8 Kitchen Hacks to Make Cooking Easier
A good friend of mine called me the other day saying: "OK, don't make fun of me, but is there a better way to grate cheese than grating my fingers along with it on this stupid cheese grater?!"
I told her not to worry because there is indeed a kitchen tool for that. One, in fact, that my family and I use for all kinds of things. I sent her the Amazon link and it was delivered to her the next day. She replied to my email thanking me for the suggestion and then suggested I should gather my best kitchen hacks to share because she's grateful (get it?) for this new kitchen tool that's making her experience with cooking and preparing meals more streamlined and simple.
So, here we are. Here are some of my favorite kitchen hacks to make cooking—and life—a little more simple.
Get a Salad Shooter*. Remember that kitchen tool I told my friend about to save her poor fingers from the cheese grater? This is it. It can also be used for grating the most perfect and delicious hash browns, grating carrots/veggies for soups and salads, chopping nuts and even has a separate blade perfect for slicing cucumbers for yummy homemade pickles.
Keep a running list of your favorite meals. Get a piece of paper and draw four columns. Label each breakfast, lunch, dinner and snacks. Then, stick it to your fridge. Each time you eat a meal or snack that was satisfying and something you'd want to have again, write it down. By the end of a month or two of doing this, you will have generated your own personal meal plan which can be incredibly inspiring. One of the most difficult aspects of balanced eating is coming up with what to eat and knowing what to shop for. Spending some time and effort to write down your favorites as they happen can inspire meal ideas and can give you more of an idea of what your options are when you're feeling hungry.
Stock your kitchen with inventory foods from each of the food groups. Get shelf-stable (or foods that last a while in the fridge) favorites from each food group to always have on hand, making nutritious, balanced, tasty meals quick and easy without tons of planning. For example, you might have rice, frozen chicken and frozen veggies on hand making a quick post-work meal possible without having to run to the store. Having your kitchen stocked with inventory food items makes it so that you can get by when it's been too long since you last went to the store and makes it so that you can whip up something quickly without all the stress.
Soak lettuce in cold water. To help your lettuce be the most crisp and tasty as possible, soak the large leaves in cold water for about a half hour. Then, gently tear each lettuce leaf (don't chop it) and spin/dry is as normal. This method makes your lettuce crisp for salads and helps it last significantly longer in the fridge afterward, too.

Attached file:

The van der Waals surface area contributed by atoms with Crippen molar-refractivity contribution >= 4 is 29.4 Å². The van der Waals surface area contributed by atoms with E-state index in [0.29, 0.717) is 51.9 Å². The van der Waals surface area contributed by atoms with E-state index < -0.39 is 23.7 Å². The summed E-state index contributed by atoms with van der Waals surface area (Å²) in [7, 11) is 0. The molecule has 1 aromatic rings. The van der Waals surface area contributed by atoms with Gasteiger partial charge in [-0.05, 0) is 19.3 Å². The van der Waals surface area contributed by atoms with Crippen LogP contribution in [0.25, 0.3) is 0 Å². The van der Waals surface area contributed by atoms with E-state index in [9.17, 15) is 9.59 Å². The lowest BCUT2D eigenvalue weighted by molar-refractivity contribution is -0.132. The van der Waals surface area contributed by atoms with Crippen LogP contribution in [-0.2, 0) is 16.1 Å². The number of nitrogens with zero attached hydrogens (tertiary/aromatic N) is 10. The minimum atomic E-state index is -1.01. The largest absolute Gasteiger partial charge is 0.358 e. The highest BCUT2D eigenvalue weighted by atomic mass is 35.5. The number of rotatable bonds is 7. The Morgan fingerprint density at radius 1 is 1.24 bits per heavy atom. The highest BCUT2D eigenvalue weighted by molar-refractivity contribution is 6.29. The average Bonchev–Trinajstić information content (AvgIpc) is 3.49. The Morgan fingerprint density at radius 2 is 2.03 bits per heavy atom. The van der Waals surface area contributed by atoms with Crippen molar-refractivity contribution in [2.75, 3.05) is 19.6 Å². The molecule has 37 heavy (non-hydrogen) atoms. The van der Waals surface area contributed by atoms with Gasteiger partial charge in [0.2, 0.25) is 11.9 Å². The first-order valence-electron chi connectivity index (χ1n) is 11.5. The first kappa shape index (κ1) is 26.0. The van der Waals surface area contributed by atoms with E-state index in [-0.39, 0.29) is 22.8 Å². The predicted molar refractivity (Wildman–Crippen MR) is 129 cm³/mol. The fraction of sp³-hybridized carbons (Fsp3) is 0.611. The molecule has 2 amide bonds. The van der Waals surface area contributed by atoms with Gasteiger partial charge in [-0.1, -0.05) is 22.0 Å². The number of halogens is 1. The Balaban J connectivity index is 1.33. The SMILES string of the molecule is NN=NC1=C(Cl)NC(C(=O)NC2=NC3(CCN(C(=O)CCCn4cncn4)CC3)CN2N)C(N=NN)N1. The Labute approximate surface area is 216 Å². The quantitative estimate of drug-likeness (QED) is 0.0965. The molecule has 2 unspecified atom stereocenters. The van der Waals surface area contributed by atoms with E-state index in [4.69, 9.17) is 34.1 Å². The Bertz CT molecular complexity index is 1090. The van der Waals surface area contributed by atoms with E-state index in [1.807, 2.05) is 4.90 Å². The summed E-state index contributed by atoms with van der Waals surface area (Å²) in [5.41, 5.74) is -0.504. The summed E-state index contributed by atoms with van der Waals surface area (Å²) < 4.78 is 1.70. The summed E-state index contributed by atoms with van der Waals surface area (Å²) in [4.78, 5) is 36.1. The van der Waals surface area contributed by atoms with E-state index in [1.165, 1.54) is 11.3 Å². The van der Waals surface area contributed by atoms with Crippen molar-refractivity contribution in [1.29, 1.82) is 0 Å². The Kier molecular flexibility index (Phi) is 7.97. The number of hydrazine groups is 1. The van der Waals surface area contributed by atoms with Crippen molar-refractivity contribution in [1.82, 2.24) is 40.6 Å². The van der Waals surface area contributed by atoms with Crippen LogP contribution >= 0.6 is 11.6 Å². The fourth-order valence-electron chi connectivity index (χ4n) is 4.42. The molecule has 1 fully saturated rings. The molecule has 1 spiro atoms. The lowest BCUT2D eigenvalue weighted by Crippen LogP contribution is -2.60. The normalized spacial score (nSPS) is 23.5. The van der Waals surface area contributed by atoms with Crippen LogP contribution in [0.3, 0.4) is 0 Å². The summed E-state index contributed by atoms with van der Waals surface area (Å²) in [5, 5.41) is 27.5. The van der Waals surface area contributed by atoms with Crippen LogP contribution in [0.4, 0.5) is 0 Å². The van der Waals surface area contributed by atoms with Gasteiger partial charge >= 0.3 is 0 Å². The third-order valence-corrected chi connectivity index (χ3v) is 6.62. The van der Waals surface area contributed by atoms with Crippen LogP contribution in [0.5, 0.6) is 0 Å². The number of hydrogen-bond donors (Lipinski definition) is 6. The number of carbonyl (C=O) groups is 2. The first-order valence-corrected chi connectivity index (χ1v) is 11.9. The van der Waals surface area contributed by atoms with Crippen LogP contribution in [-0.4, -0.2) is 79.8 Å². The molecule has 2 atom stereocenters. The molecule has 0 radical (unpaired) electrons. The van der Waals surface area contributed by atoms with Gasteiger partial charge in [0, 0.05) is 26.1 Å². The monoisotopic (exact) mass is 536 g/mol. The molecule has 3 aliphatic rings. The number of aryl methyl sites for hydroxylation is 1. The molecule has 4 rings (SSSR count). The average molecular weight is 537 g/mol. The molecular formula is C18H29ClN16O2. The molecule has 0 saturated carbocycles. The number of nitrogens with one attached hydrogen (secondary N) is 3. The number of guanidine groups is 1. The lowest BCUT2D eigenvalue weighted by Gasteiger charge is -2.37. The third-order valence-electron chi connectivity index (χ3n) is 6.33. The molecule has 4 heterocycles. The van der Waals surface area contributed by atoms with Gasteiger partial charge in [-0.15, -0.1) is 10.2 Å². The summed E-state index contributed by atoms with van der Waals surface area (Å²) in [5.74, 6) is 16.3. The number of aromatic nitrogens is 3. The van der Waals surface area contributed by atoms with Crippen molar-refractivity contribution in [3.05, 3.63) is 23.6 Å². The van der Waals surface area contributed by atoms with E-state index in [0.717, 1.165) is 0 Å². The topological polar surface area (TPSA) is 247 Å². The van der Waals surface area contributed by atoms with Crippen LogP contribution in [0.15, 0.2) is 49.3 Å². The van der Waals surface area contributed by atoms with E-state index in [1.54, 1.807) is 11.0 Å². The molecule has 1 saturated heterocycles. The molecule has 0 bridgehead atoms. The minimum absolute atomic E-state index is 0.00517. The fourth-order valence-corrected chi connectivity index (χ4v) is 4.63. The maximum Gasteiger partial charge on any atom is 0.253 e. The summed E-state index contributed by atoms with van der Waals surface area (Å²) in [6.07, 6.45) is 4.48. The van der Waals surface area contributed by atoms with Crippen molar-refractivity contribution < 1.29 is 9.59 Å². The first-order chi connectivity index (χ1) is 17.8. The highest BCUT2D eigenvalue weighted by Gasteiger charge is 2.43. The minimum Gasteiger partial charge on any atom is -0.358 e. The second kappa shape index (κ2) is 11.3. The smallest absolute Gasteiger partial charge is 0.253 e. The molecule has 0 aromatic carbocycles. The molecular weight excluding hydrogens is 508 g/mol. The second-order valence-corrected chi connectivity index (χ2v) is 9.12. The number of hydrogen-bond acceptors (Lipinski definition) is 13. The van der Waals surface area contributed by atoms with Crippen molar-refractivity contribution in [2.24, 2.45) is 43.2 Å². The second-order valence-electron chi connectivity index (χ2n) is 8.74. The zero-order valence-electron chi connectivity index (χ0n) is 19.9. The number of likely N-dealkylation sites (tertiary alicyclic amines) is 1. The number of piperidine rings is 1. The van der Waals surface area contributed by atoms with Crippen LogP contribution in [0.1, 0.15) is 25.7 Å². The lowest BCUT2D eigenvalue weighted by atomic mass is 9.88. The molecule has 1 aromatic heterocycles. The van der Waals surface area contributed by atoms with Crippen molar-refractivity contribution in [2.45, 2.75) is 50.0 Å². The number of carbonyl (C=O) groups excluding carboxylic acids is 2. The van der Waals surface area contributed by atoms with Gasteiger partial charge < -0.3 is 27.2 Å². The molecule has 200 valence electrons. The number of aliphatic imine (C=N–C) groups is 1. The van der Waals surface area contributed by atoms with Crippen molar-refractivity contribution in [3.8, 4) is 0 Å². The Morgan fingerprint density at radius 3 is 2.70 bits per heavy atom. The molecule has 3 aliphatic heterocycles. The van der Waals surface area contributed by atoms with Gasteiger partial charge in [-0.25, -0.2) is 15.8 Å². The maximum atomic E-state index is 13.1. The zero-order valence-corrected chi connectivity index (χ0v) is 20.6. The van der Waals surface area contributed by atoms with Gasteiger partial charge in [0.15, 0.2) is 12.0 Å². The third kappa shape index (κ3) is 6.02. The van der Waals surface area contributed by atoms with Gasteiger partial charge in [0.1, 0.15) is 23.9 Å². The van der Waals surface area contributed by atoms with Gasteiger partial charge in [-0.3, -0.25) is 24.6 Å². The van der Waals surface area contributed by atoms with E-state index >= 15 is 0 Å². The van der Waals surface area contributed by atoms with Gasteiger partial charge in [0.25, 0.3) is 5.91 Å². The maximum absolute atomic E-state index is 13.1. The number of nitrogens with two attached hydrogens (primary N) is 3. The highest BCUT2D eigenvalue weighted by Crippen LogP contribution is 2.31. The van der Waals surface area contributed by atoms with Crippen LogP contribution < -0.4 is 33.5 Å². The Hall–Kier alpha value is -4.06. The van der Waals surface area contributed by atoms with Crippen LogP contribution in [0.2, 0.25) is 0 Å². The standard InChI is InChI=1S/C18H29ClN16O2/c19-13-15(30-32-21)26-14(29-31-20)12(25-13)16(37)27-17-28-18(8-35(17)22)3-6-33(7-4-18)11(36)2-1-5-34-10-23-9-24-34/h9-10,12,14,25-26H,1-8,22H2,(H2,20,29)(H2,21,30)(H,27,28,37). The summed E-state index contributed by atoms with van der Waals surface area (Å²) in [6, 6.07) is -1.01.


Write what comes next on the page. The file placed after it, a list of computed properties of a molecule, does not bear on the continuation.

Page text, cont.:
Make some things ahead. Since it isn't double the work to boil twice as much rice or to chop a few more veggies when you already have the knife and cutting board out, it can be helpful to double up on cooking/prepping certain things so you have easy things to grab in the fridge on busy days. Things like brown rice, quinoa, cooked chicken, chopped veggies, sliced fruit, etc. can all be made ahead of time allowing you to free up some time and energy when things get busy.
Organize your recipes. Having an organized system for your recipes can double as an inspiration for meal planning. Categorize your recipes into chicken, red meat, vegetarian, fish, etc. categories or into other categories inspired by particular themes. Once your recipes are organized, you can refer to your recipes for inspiration as you're planning meals. Not only is it easier to keep track of your recipes with a bit of organization, but you can also use your recipes to inspire you when planning meals—which can be one of the hardest parts about cooking.
Freeze, freeze, freeze. There are so many things you can freeze that many people don't consider. You can freeze spaghetti sauce into individual bags portioned out just right for one spaghetti night. You can freeze soups—which is great since leftover soup is as good or better thank soup made the day of. You can freeze leftover pancakes or waffles making those busy mornings more smooth. You can freeze fresh herbs by chopping, putting into ice cube trays and covering with olive oil for use later in recipes that call for fresh herbs. You can freeze bread, chopped fruit, blended spinach and so many other things to help cooking at home happen more often and feel more realistic.
Make a weekly grocery trip. This isn't exactly a hack, but an incredibly important habit to get into to help all the other hacks fall into place. Make a weekly trip to the store to stock up on your inventory items that you ran out of for the week and anything else you need to make your recipes and meal plan happen.
All in all, cooking does require some organization and effort. But, you can make things easier on yourself by trying some of these hacks to create a cooking routine that's streamlined and as simple as possible.
*I am not compensated to recommend this product. There is no affiliate relationship with this product.
This article originally appeared on ksl.com